Since the fallback case is applied repeatedly, the unwinder will happily interpret the stack as a series of return addresses with no gaps between them:

     ...
     8 bytes   return address
     8 bytes   return address
     8 bytes   return address
     ...

However, those are not valid stack frames in the x86-64 Windows ABI. A valid stack frame for a non-leaf function Foo() (i.e. a function that calls other functions) looks like this:

  ------------ 16-byte aligned
    32 bytes   "shadow space" (scratch space for Foo())
     8 bytes   return address (points into Foo()'s caller)
     8 bytes   scratch space for Foo()
  16*n bytes   scratch space for Foo() (for some n >= 0)
    32 bytes   "shadow space" (scratch space for Foo()'s callees)
  ------------ 16-byte aligned

This layout comes from two requirements in the Windows x86-64 ABI:

  1. %rsp must be 8mod16 on entry to a function. (This means %rsp should be 16-byte aligned before a CALL instruction.) This requirement is common to Windows and Linux.
  2. The caller must also reserve 32 bytes of "shadow space" on the stack above the return address, which the callee can use as scratch space. (The x86-64 ABI on Linux does not have this requirement.)

This means that a function that does this:

  bar:
    call qux
    ret
cannot be valid, because:
  • it does not align the stack correctly on entry to qux();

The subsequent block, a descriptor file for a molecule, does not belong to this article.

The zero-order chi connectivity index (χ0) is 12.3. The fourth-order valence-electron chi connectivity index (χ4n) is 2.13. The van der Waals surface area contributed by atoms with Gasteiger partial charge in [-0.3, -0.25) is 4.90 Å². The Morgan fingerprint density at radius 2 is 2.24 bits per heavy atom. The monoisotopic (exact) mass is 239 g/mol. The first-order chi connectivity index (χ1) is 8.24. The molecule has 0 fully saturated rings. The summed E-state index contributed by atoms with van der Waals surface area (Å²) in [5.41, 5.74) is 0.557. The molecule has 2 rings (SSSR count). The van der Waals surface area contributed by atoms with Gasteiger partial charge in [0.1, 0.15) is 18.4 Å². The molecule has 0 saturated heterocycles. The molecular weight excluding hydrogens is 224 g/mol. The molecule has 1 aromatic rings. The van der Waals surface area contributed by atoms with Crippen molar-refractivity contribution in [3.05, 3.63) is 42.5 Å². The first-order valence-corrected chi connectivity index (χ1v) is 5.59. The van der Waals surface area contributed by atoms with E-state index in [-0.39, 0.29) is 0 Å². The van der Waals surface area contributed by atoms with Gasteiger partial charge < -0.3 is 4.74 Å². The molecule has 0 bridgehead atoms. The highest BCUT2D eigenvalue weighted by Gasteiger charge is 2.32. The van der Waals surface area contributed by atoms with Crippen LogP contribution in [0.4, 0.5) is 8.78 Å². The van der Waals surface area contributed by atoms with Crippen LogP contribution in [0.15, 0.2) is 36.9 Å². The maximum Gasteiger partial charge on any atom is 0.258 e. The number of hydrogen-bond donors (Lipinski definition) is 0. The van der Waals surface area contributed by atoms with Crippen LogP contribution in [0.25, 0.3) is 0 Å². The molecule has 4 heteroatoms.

• more seriously, it does not allocate shadow space, so the return address that bar()'s RET instruction jumps to could have been overwritten by qux().

Yet the Windows unwinder treats the resulting stack frame as valid.

The upshot of the the fallback rule is that when the unwinder reaches a return address that does not have unwind info, it will scan up the stack looking for a value that does, looking at each 64-bit value in turn. The unwinder seems to lack basic sanity checking, so it does not stop even if it hits a zero value (which clearly cannot be a valid return address).

This has a tendency to mask mistakes. If you have an assembly function with incorrect or missing unwind info, the unwinder will tend to scan past uninitialised values or scratch data on the stack and recover at a higher-up stack frame.

The risky part is that the unwinder will be interpreting values as return addresses when they aren't return addresses at all. If the unwinder hits an address whose unwind info has an associated exception handler, the unwinder will jump to the handler. This is extra risky because language-level exceptions (e.g. for C++) and hardware exceptions are handled by the same mechanism on Windows, known as Structured Exception Handling (SEH). Both result in stack unwinding on x86-64. This means that null pointer dereferences trigger stack unwinding. This is unlike Linux, where hardware exceptions don't normally trigger stack unwinding.

This means that an attacker might be able to do the following:

  • find a function F containing an exception handler that does something interesting;
  • guess the address of the function F (more specifically, the address inside F that's inside F's __try block);
  • find another function G with incorrect or missing unwind info;
  • arrange for the address of F to be in G's stack frame;
  • cause a hardware exception (e.g. a null pointer dereference) to occur while G is on the stack;
  • and therefore cause the exception handler in F to get run.

The x86-64 version of MinGW (a GNU toolchain for Windows) is susceptible to this, because its version of GCC doesn't generate unwind info. Here's an example of how a null pointer dereference can cause an exception handler to be run:

prog.c (compile with x86-64 MinGW's gcc):

#include <stdio.h>
#include <stdlib.h>

long long get_addr();

void exc_handler() {
  printf("in exception handler!\n");